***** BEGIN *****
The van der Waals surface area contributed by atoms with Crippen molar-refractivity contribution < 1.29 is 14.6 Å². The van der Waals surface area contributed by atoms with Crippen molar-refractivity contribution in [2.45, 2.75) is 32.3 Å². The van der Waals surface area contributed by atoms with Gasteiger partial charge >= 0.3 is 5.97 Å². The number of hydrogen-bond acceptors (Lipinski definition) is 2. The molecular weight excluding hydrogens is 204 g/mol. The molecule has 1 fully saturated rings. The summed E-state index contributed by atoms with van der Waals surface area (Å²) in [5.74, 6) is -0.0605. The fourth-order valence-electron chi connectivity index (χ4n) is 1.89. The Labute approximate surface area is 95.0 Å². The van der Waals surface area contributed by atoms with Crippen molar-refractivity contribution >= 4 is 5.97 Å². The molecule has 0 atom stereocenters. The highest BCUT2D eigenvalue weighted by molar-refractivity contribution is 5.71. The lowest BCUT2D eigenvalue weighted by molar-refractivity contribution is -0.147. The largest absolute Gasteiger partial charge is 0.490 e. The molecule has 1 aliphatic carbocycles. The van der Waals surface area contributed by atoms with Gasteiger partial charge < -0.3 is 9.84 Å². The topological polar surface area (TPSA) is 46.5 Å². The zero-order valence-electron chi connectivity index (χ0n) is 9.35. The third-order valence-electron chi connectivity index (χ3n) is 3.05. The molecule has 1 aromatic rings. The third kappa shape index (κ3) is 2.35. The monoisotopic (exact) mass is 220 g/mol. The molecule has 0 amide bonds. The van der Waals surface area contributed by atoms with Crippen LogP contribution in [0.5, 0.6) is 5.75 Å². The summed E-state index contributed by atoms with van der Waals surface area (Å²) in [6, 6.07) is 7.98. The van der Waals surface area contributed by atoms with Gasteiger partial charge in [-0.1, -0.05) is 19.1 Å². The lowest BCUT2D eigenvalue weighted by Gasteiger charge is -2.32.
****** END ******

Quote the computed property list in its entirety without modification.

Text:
The van der Waals surface area contributed by atoms with Crippen molar-refractivity contribution < 1.29 is 14.6 Å². The van der Waals surface area contributed by atoms with Crippen molar-refractivity contribution in [2.45, 2.75) is 32.3 Å². The van der Waals surface area contributed by atoms with Gasteiger partial charge >= 0.3 is 5.97 Å². The number of hydrogen-bond acceptors (Lipinski definition) is 2. The molecular weight excluding hydrogens is 204 g/mol. The molecule has 1 fully saturated rings. The summed E-state index contributed by atoms with van der Waals surface area (Å²) in [5.74, 6) is -0.0605. The fourth-order valence-electron chi connectivity index (χ4n) is 1.89. The Labute approximate surface area is 95.0 Å². The van der Waals surface area contributed by atoms with Crippen molar-refractivity contribution >= 4 is 5.97 Å². The molecule has 0 atom stereocenters. The highest BCUT2D eigenvalue weighted by molar-refractivity contribution is 5.71. The lowest BCUT2D eigenvalue weighted by molar-refractivity contribution is -0.147. The largest absolute Gasteiger partial charge is 0.490 e. The molecule has 1 aliphatic carbocycles. The van der Waals surface area contributed by atoms with Gasteiger partial charge < -0.3 is 9.84 Å². The topological polar surface area (TPSA) is 46.5 Å². The zero-order valence-electron chi connectivity index (χ0n) is 9.35. The third-order valence-electron chi connectivity index (χ3n) is 3.05. The molecule has 1 aromatic rings. The third kappa shape index (κ3) is 2.35. The monoisotopic (exact) mass is 220 g/mol. The molecule has 0 amide bonds. The van der Waals surface area contributed by atoms with Crippen LogP contribution in [0.5, 0.6) is 5.75 Å². The summed E-state index contributed by atoms with van der Waals surface area (Å²) in [6, 6.07) is 7.98. The van der Waals surface area contributed by atoms with Gasteiger partial charge in [-0.1, -0.05) is 19.1 Å². The lowest BCUT2D eigenvalue weighted by Gasteiger charge is -2.32.